StoryBrand Guides received access to the online writing course.
A few takeaways from that course:
- Being a good writer is the ticket to go anywhere you want in life
- Good writing is something that can be learned
- The more you write the better you will be
I took it all to heart and felt the bug to start writing and publishing again.
Writing to help churches through a pandemic
As the pandemic ramped up, I took to writing to help as many churches as possible. The things I was discussing with my churches were things that every small church needed to know, whether they could pay me or not.
I started blogging from clearchurchcomms.com little articles of clear thoughts to try and help small churches find the right technology, and continually adapt as we go from live worship, to online gathering, and back to some form of in-person gathering again.
The articles I wrote crisscrossed the United States and were read 1000’s of times. Hundreds of people shared that handful of articles on social media, putting them in front of even more eyes.
One person commented on one of the articles, “A very reasonable thinker.” I might put that on my gravestone.
If I didn’t have the bug to write before, seeing my words help church leaders pushed me over the edge. Just by jotting down my thoughts and publishing them online I was able to help churches across the United States.
I felt humbled and emboldened.
Twitter as Inspiration
Later, I found myself spending more time on Twitter. At first, it was mindless scrolling to pass time. That changed when I found new accounts to follow.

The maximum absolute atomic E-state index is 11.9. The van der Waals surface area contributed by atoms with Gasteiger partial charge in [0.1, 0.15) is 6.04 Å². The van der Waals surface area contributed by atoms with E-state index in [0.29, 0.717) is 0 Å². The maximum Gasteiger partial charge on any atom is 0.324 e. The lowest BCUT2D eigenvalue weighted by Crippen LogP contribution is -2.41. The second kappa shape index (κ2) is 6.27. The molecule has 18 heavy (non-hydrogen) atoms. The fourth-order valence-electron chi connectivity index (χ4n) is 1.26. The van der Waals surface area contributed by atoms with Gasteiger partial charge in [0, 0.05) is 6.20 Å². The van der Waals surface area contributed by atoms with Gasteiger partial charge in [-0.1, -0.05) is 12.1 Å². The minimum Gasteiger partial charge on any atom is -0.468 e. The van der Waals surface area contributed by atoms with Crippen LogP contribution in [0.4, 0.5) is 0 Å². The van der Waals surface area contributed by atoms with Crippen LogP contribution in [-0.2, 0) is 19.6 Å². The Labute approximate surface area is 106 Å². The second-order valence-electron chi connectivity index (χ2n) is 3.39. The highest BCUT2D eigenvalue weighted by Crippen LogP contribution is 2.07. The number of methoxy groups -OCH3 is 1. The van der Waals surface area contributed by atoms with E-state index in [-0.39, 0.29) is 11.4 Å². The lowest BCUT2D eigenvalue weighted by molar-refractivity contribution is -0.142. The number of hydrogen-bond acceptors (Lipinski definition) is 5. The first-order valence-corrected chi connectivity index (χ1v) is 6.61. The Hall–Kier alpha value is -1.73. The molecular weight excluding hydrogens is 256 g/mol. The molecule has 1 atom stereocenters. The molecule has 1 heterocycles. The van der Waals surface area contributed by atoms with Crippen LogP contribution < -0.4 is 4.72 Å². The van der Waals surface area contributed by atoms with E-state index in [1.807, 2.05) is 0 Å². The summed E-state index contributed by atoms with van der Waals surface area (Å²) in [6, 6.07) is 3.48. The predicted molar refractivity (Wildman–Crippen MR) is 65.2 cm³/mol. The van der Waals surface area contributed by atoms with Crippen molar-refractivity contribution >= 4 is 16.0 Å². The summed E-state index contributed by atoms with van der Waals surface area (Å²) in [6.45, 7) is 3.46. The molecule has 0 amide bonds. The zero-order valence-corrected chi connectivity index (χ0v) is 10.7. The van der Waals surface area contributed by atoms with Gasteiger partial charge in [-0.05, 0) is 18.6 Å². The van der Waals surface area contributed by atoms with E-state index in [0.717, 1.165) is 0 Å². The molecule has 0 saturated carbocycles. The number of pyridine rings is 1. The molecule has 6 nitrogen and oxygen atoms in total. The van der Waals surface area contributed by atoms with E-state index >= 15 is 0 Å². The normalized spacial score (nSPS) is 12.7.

First, was Matthew Kobach (@mkobach). Matthew is the Head of Social Media for the New York Stock Exchange. In addition to the NYSE accounts he manages, he also has a prolific personal Twitter presence.
As he puts it, he tweets “observations about life disguised as observations about marketing, content, and creativity.” Much of his tweeting revolves around what motivates people, clear thinking, and writing.
Next, was David Perell (@david_perell), the “Twitter Writing Guy.” David’s entire presence on Twitter is based around writing. Becoming a better writer, writing more, writing for an online audience, and more. David convinced me I need to start a new personal website to publish what I write (ta-da!).
What I learned immediately from both was Twitter is an incredible place to hone your writing. Given a character limit, and an environment more focused on words than images, every word counts. Tweets have to be clearly thought out, simply stated, and laid out for ease of reading.
Do I Tweet well? Meh. I’m learning a lot and taking some swings. I don’t care much about the number of followers. But, if that’s an indication of some swings connecting, I’ve had the biggest increase in followers in the last 30 days than I’ve had since I joined in 2010.
It’s not a life-changing number, but it’s significant in my context.
Here comes JG Writes
Recently, I have pushed myself to write roughly 500 words per day. At first, I tried to make everything related to Clear Church Communications for the purpose of growing that business. It was a struggle and a bit deflating when not able to come up with something insightful every day.
Last week, I decided to write about anything that came to mind. It started by writing about my childhood and then my bout with deep anxiety the first few weeks of the pandemic (more to come in a later article).
Writing about those topics was cathartic. I have to say, I felt great after each writing session. I was hitting more like 1000 words each day because it flowed naturally.
Call it writing therapy. Somewhere between a memoir and a journal I suppose.
So, here we are. A new blog for the sole purpose of trying to become a better writer.
My only theme, “Any topic. Any time. As long as keep I writing.”
No topic restrictions. No boundaries. No word count minimums or limits. No consideration of the Google Search gods.
Write. Edit. Publish. Repeat.
If you made it to the end of this post, welcome! I hope this is fun and maybe inspires others to write as well.
Leave comments with your critiques, thoughts, and your own experience with writing. Let’s grow together!